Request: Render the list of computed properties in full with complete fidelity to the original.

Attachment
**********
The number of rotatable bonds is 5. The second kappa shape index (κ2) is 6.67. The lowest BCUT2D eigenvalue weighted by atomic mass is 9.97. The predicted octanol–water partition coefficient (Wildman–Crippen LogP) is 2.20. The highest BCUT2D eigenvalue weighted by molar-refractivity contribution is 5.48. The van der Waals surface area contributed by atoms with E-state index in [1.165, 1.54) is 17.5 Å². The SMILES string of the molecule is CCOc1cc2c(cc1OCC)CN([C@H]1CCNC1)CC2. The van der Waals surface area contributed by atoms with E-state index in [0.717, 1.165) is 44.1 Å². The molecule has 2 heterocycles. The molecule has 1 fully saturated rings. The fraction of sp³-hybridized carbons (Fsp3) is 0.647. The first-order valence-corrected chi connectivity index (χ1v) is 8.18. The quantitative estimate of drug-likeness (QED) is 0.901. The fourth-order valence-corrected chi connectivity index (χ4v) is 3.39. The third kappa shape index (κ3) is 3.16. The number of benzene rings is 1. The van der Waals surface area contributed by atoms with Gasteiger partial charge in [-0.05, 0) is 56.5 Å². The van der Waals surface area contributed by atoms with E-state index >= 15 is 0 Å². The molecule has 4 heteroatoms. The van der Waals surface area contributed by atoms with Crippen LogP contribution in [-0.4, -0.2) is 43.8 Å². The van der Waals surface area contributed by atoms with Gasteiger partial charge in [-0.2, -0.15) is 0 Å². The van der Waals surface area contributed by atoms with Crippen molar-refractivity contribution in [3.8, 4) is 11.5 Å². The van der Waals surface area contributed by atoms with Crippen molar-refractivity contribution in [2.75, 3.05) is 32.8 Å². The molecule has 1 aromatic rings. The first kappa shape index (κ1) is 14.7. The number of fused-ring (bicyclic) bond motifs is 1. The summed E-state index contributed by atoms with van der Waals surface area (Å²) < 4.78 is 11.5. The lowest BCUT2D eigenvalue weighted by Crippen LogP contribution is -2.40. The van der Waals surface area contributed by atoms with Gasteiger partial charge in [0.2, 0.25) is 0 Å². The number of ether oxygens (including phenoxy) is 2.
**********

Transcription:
The number of rotatable bonds is 5. The second kappa shape index (κ2) is 6.67. The lowest BCUT2D eigenvalue weighted by atomic mass is 9.97. The predicted octanol–water partition coefficient (Wildman–Crippen LogP) is 2.20. The highest BCUT2D eigenvalue weighted by molar-refractivity contribution is 5.48. The van der Waals surface area contributed by atoms with E-state index in [1.165, 1.54) is 17.5 Å². The SMILES string of the molecule is CCOc1cc2c(cc1OCC)CN([C@H]1CCNC1)CC2. The van der Waals surface area contributed by atoms with E-state index in [0.717, 1.165) is 44.1 Å². The molecule has 2 heterocycles. The molecule has 1 fully saturated rings. The fraction of sp³-hybridized carbons (Fsp3) is 0.647. The first-order valence-corrected chi connectivity index (χ1v) is 8.18. The quantitative estimate of drug-likeness (QED) is 0.901. The fourth-order valence-corrected chi connectivity index (χ4v) is 3.39. The third kappa shape index (κ3) is 3.16. The number of benzene rings is 1. The van der Waals surface area contributed by atoms with Gasteiger partial charge in [-0.05, 0) is 56.5 Å². The van der Waals surface area contributed by atoms with E-state index >= 15 is 0 Å². The molecule has 4 heteroatoms. The van der Waals surface area contributed by atoms with Crippen LogP contribution in [-0.4, -0.2) is 43.8 Å². The van der Waals surface area contributed by atoms with Gasteiger partial charge in [-0.2, -0.15) is 0 Å². The van der Waals surface area contributed by atoms with Crippen molar-refractivity contribution in [3.8, 4) is 11.5 Å². The van der Waals surface area contributed by atoms with Crippen molar-refractivity contribution in [2.75, 3.05) is 32.8 Å². The molecule has 1 aromatic rings. The first kappa shape index (κ1) is 14.7. The number of fused-ring (bicyclic) bond motifs is 1. The summed E-state index contributed by atoms with van der Waals surface area (Å²) < 4.78 is 11.5. The lowest BCUT2D eigenvalue weighted by Crippen LogP contribution is -2.40. The van der Waals surface area contributed by atoms with Gasteiger partial charge in [0.2, 0.25) is 0 Å². The number of ether oxygens (including phenoxy) is 2.